We’re all finding new ways to connect with others and maintain routines in this time of social distancing. It’s easier for some than others.
Like many families throughout the country, Oscar Martinez and his wife, Erika, are trying to establish a new routine for their family, which includes 3-year-old daughter Angelina. It’s been reported that their city has 5 percent of Covid-19 cases worldwide, and all nonessential workers have been instructed to work and stay at home. So Verizon Techxpert Martinez and his extroverted family are figuring out new ways of working, schooling and socializing from their 800-square-foot apartment.
Routines (and apps) can bridge the divide
A number of apps allow them to video chat with others from their devices. Using these, they still enjoy happy hour with friends at the end of the workday. Angelina still sees her teacher and classmates. They even started a new nightly ritual: story time with Grandma (also known as “Mama”) at bedtime.
Up until these most recent weeks, Angelina and her parents would end her day with story time in her room. They would choose a few books from her extensive library and read them from her cozy little tent. Now, story time at bedtime and naptime are even more special because godparents, grandparents and extended family get involved.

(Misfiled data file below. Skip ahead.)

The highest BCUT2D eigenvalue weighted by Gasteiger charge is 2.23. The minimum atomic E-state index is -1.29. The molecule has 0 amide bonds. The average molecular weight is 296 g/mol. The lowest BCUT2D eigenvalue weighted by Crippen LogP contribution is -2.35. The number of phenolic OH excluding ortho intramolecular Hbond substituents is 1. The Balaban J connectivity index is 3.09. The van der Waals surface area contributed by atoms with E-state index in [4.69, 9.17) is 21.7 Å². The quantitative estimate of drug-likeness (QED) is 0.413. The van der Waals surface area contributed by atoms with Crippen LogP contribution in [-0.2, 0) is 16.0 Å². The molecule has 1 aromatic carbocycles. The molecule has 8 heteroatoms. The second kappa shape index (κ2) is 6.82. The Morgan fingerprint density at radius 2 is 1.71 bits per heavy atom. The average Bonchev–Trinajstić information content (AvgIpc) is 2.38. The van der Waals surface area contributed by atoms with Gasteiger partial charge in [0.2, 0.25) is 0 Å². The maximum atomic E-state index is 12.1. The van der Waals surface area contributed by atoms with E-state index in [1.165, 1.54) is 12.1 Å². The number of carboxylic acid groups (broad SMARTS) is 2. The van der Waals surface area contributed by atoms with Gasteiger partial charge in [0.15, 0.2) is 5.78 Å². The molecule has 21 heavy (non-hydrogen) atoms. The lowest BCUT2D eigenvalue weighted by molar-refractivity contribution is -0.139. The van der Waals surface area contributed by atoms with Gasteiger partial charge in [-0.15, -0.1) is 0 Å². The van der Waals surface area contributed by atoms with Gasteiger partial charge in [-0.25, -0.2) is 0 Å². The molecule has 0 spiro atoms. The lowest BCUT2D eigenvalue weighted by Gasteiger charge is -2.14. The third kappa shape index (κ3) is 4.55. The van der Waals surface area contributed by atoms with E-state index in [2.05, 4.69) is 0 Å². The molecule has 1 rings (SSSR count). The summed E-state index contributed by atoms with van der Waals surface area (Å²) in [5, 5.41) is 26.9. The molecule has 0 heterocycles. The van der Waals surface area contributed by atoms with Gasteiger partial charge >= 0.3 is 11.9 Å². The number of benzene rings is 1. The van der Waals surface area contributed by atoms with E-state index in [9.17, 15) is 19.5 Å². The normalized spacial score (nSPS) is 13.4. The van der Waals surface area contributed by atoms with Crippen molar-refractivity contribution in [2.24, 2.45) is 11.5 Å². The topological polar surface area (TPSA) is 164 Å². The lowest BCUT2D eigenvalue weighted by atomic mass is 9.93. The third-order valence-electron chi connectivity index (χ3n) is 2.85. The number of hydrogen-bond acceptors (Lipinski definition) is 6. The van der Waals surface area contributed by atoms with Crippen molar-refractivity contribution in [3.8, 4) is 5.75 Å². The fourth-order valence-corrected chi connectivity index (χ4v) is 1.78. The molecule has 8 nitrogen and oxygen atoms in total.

“We’re really leaning into that idea that it takes a village to raise a child. When both parents are working during the day, we’re all pitching in.,” Martinez says. “We’re probably one of the few in our group of friends who have a child, so everyone is helping.”
Get everyone involved
Young Angelina likes to apply filters to her screen, especially one in which she is surrounded by falling stars. Martinez recommends using filters to make the stories more fun.
For example, adding a dog filter to the video chat while reading a story about dogs, adds excitement. Angelina’s grandmothers already knew how to use video chat apps prior to the Covid-19 pandemic. Martinez had shown them how so that they could communicate with extended family elsewhere.
He says it’s important to have patience when showing grandparents and others how to use new technology. He describes his approach as one that’s with “a very gentle guiding hand and patience. My aunt and mom—their generation doesn’t work with technology as much as we do. We take it for granted.”
Martinez says it is possible to teach others how to use video chat Apps remotely, and offers a few steps to get started.
How to use mobile video chat on Messenger
Or you can hear it directly from Oscar: